Biggin Hill Memorial Museum news update
Published Friday, 4 September 2015
Plans to finally create a heritage centre to commemorate Biggin Hill’s role in World War Two, and safeguard the long term future of St George’s chapel, are moving forwards.
A public meeting Chaired by the Archdeacon of Bromley and Bexley, a Trustee of the Biggin Hill Memorial Museum Trust, on Wednesday night heard that by sympathetically developing the Chapel site, the Biggin Hill Memorial Museum could be created whilst also enabling the ongoing worshipping function of the Chapel to continue. The early stage business planning work shows that combining both the Chapel and a heritage centre together represents the best chance of creating a sustainable future, as two separate sites will incur increased building management and maintenance costs for instance.
Councillor Stephen Carr, Leader of Bromley said, “We actually need to make this happen and that is what our discussions have been about. There have been many plans put forward over the years and sadly nothing has actually happened. To both save the Chapel and to create a permanent Memorial Museum, is the vision the Council is currently working towards to make a reality.”
Councillor Carr added, “As the custodian for the pledged public monies, we need to ensure that whatever is built is sustainable for future generations and all audiences. The proposals are still at early stages, and public discussion and consultation are clearly part of this, with a recognition that with the wide variety of views, not everyone will approve of the detail, although everyone will approve of the overarching aim, that we never forget.”
In addition to appointing a Museum Development Manager who will take the project forward, a new trustee has also been appointed, Katherine Barnett, the manager of Chartwell, the National Trust property and Sir Winston Churchill’s home.
Katherine Barnett said, “Plans to create the Biggin Hill Memorial Museum to keep the memory of the Battle of Britain alive, as well as preserve the Chapel, are incredibly important. I am delighted to have been invited to join its team of Trustees. Away from my role at Chartwell I will look forward to working to safeguard the legacy of Biggin Hill, and ensure that the bravery and sacrifice of ‘The Few’ is never forgotten.”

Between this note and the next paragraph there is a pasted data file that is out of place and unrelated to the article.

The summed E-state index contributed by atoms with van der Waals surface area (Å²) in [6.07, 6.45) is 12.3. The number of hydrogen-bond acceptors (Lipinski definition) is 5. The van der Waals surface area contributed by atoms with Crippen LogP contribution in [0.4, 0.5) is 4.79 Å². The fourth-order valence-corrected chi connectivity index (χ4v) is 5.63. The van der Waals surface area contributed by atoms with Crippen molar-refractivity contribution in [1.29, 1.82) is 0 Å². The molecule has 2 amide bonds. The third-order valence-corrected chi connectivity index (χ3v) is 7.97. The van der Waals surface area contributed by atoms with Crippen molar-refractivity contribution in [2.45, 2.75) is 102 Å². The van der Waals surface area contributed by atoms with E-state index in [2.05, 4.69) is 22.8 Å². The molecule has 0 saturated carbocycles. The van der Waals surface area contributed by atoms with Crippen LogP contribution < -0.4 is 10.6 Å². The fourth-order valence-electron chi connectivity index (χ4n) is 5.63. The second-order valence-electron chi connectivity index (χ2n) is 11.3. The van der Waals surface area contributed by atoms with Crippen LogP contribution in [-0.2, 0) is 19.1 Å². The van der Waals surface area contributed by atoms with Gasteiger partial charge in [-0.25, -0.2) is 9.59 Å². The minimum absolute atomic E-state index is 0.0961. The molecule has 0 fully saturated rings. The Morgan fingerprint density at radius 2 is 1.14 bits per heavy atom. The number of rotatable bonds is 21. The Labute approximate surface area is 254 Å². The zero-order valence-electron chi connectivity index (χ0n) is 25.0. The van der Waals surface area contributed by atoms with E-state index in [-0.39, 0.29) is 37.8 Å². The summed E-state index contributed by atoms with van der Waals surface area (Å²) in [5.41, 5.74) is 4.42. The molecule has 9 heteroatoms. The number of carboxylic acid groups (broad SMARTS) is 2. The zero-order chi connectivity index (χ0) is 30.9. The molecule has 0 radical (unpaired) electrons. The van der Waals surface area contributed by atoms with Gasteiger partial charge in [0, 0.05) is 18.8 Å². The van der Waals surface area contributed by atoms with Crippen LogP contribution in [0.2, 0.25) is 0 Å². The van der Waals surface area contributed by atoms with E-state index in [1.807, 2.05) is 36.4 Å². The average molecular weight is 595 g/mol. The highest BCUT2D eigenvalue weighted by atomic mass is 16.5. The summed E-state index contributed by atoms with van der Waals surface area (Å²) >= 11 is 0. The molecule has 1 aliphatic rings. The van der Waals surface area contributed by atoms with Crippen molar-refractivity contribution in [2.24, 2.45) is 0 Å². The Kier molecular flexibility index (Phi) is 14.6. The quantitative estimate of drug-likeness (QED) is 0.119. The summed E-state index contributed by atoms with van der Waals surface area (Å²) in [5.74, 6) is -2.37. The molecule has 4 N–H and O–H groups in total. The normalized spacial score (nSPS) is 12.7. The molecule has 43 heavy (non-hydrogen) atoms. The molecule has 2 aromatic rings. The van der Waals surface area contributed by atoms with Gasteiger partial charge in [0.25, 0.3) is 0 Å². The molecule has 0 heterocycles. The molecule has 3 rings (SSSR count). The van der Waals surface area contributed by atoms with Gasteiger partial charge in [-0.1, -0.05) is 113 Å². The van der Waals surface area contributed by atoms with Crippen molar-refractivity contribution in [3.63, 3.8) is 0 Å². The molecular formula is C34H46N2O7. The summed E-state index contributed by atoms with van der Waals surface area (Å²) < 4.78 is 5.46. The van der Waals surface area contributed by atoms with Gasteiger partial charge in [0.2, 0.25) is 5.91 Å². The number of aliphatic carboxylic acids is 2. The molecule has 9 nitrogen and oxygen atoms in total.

A fundraising appeal is now underway, which follows the announcement in the Budget in March when £1 million was pledged to safeguard the long term future of St George’s Chapel at Biggin Hill through the building of a new museum at the site. The fundraising target is £1.5 million, in addition to money from the Council and the Government, to ensure a sustainable future for the site.
Details about how to support the appeal and make donations are available by e- mailing firstname.lastname@example.org with all donations received going directly to the museum.
Further information about the Biggin Hill Memorial Museum is available on the Council’s website www.bromley.gov.uk/memorialmuseum.
- Statements of significance have been undertaken for both the Chapel and the dispersal hut on the airfield, with the buildings, and their significant heritage features, studied. The study by Alan Baxter Associates, specialists in heritage conservation, recommended that if the Chapel building is expanded to host museum exhibitions and visitor facilities, the building should be extended on the north side, which is a 1980s extension of the original building.
- In addition, Barker Langham has been appointed to produce an interpretation plan. This plan will help identify the exhibition stories and the artefacts for display. They will be carrying out extensive research and as part of this in to the history of the site, the collections of other museums, and different types of visitors and museum audiences.
- Katherine Barnett works for the National Trust as House and Collections Manager for the Chartwell Portfolio which is made up of Churchill’s family home Chartwell, Quebec House and Emmetts Garden.
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